dielectric function is described by a two-fluid model. In this model,
only a fraction of electrons (/,) are assumed to be in the condensed
phase (or superconducting state) and the remaining electrons are in
the normal state. The superconducting electrons move without any
scattering, and the value of fs is assumed temperature-dependent.
The contribution of the superconducting electrons to the dielectric
function is
^Lonmlz
(5)
3 Analysis
3.1 Dielectric Function Models for the Superconductor
YBCO. The optical properties of superconducting YBCO
change abruptly from the normal state to the superconducting state.
Hence, different dielectric function models are used in the normal
and superconducting states (Tanner and Timusk, 1992). In the
normal state, the frequency-dependent complex dielectric function
can be modeled as a sum of the Drude term (eDrodc), the Lorentz
term (eUorcntz), and a high-frequency constant (e„ ra 5):
The Drude term remains due to the presence of normal electrons
with a number density of (1 — fs)ne. The dielectric function in the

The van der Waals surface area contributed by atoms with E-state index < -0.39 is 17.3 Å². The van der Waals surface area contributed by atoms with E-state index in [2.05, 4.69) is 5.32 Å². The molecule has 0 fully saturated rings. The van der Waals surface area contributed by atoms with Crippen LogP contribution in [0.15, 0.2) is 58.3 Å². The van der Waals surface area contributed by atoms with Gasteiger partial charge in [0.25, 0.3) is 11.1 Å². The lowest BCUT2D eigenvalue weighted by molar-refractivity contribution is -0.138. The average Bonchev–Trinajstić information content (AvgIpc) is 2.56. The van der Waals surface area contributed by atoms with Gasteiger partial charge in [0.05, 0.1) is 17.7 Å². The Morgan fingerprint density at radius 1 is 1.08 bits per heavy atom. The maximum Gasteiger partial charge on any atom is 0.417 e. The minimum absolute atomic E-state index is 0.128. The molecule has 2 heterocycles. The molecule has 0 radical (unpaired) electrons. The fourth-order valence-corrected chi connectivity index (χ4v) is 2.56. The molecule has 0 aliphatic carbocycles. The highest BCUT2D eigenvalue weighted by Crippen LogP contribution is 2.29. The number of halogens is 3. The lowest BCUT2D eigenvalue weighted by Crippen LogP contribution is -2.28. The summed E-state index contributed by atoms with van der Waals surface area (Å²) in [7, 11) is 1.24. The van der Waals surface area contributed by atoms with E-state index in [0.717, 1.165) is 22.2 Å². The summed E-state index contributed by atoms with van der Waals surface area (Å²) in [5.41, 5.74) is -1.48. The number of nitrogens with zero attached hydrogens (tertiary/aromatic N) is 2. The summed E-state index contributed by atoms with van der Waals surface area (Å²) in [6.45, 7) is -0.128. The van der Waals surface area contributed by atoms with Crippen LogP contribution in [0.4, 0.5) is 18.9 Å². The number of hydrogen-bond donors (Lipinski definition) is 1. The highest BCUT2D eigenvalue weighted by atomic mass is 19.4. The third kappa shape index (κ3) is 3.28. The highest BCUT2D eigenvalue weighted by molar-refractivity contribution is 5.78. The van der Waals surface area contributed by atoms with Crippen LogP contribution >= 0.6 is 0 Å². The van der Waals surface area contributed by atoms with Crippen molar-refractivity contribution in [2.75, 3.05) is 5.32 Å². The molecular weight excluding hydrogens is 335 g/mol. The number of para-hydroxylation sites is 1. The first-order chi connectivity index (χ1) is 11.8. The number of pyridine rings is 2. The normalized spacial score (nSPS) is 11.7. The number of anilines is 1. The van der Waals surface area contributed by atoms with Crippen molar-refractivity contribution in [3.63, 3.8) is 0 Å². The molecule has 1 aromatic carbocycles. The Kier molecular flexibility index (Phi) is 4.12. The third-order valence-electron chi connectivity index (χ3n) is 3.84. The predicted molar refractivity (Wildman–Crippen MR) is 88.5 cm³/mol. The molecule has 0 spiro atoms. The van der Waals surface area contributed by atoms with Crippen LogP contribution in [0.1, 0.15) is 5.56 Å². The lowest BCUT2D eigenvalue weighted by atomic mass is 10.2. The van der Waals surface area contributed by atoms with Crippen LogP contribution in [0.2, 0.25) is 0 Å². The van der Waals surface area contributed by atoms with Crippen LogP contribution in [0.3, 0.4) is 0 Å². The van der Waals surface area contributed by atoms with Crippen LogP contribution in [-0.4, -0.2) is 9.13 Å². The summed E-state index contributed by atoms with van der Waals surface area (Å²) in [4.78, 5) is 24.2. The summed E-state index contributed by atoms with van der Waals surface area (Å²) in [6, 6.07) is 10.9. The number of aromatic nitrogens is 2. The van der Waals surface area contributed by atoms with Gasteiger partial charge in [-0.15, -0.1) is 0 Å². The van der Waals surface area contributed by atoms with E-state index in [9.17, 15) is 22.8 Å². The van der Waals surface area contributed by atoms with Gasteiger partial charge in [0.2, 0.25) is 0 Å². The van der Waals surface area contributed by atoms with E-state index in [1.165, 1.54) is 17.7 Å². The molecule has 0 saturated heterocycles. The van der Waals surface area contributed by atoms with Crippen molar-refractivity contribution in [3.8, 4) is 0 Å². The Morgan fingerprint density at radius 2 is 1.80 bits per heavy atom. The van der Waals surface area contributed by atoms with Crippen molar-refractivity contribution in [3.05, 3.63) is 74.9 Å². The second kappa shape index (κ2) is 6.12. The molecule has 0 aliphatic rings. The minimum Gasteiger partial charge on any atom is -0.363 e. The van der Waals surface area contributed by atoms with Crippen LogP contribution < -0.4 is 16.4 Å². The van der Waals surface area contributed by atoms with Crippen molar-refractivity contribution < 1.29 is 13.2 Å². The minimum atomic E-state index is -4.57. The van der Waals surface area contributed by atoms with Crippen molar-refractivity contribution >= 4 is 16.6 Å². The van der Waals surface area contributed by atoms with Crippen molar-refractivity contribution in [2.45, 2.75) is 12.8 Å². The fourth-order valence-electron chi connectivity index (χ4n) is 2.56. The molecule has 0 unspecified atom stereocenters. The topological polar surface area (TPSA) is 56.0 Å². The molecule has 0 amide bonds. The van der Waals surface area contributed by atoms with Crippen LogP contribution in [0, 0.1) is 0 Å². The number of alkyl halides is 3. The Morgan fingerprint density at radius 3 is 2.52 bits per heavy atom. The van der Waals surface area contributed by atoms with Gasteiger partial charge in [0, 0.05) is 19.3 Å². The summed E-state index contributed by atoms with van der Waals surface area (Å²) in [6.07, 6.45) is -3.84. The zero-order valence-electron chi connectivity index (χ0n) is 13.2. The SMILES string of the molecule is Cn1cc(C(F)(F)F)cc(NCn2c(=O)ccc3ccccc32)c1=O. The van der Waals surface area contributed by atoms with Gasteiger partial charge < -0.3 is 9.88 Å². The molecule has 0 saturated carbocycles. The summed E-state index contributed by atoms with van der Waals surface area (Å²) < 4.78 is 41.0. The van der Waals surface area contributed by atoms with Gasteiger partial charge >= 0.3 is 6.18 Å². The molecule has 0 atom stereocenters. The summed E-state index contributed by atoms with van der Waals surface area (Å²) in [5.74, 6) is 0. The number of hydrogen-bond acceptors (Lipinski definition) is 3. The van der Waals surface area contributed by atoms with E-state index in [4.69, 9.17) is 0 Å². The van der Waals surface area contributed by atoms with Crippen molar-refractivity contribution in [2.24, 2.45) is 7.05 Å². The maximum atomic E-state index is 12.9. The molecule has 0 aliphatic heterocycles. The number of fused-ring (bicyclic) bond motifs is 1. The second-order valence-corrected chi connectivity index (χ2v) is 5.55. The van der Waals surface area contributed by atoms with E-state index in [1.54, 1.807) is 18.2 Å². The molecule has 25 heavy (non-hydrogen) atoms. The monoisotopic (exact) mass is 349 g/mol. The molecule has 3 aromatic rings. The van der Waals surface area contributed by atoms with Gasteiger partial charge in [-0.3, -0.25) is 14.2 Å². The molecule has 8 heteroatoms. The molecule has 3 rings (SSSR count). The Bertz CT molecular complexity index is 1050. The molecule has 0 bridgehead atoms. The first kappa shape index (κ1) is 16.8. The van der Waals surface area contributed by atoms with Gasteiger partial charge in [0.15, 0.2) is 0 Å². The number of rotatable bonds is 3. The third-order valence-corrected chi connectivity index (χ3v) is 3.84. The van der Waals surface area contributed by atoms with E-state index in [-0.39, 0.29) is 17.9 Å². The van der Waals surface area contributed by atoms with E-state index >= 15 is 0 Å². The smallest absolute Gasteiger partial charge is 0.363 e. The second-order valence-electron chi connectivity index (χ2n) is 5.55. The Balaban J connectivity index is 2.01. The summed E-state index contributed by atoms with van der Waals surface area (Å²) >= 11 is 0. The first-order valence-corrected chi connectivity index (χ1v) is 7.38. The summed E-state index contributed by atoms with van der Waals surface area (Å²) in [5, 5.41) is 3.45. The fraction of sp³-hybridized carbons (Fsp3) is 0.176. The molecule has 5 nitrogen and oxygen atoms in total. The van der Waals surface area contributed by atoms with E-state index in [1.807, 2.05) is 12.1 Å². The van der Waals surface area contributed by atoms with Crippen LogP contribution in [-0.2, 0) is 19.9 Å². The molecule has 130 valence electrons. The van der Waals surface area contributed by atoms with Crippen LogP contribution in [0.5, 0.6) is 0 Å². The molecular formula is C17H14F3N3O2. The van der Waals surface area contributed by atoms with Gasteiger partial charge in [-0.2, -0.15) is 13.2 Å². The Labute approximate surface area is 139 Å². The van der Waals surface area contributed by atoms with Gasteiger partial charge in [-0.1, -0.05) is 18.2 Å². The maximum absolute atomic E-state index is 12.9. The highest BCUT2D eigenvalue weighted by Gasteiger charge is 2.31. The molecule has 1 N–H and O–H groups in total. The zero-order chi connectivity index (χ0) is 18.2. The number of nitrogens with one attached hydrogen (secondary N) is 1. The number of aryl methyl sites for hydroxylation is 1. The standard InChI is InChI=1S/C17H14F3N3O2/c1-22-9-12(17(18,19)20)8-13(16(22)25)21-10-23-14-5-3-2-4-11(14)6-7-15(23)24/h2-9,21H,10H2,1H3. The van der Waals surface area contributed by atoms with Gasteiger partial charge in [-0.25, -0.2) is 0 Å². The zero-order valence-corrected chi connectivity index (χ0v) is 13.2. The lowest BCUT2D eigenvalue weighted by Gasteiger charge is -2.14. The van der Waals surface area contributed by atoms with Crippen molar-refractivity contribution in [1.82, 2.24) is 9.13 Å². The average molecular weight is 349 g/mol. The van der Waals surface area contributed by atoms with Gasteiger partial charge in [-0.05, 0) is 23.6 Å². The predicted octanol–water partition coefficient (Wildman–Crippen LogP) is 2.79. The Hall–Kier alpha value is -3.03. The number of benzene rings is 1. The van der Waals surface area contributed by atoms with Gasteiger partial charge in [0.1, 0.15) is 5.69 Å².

superconducting state is therefore modeled as
* M =/ I e su „ + (1 ~/,)eDradC + eLorentz + e«
(6)
3.2 Fitting Procedure. The transfer-matrix method, described by Zhang and Flik (1993), is used to compute the transmittance and reflectance of the film-substrate composite shown in
Fig. 1. The Si substrate is assumed to be nonabsorbing and to have
the temperature-dependent refractive index described in Section
e(0>) — e D r a < | e + fiLorenlz "•" £*
0) 2.2. The effective thickness of the Si substrate is determined by
The Drude term describes the electronic behavior in the infrared matching the interference patterns between the calculated and
region by assuming that free electrons (or holes) are accelerated in measured spectra. The angle of incidence has little effect except
the presence of an electric field and that collisions result in a for a slight shift in the frequencies of the interference fringes,
which has already been accounted for using the effective thickness
damping force. Thus, the Drude term can be expressed as
of the Si substrate. Hence, the angle of incidence is assumed to be
normal in all calculations.
(2)
The absorption of dielectric materials, such as YSZ and Ce0 2 ,
(o(a> + i/r)
is very weak in the far-infrared region, especially for thickness less
where w is the angular frequency, a>P is the plasma frequency, and than 20 nm. The dielectric constant of YSZ is 25 and that of Ce0 2
1/T is the electron scattering rate. The plasma frequency is defined is 17 in the far-infrared and microwave regions (Grischkowsky and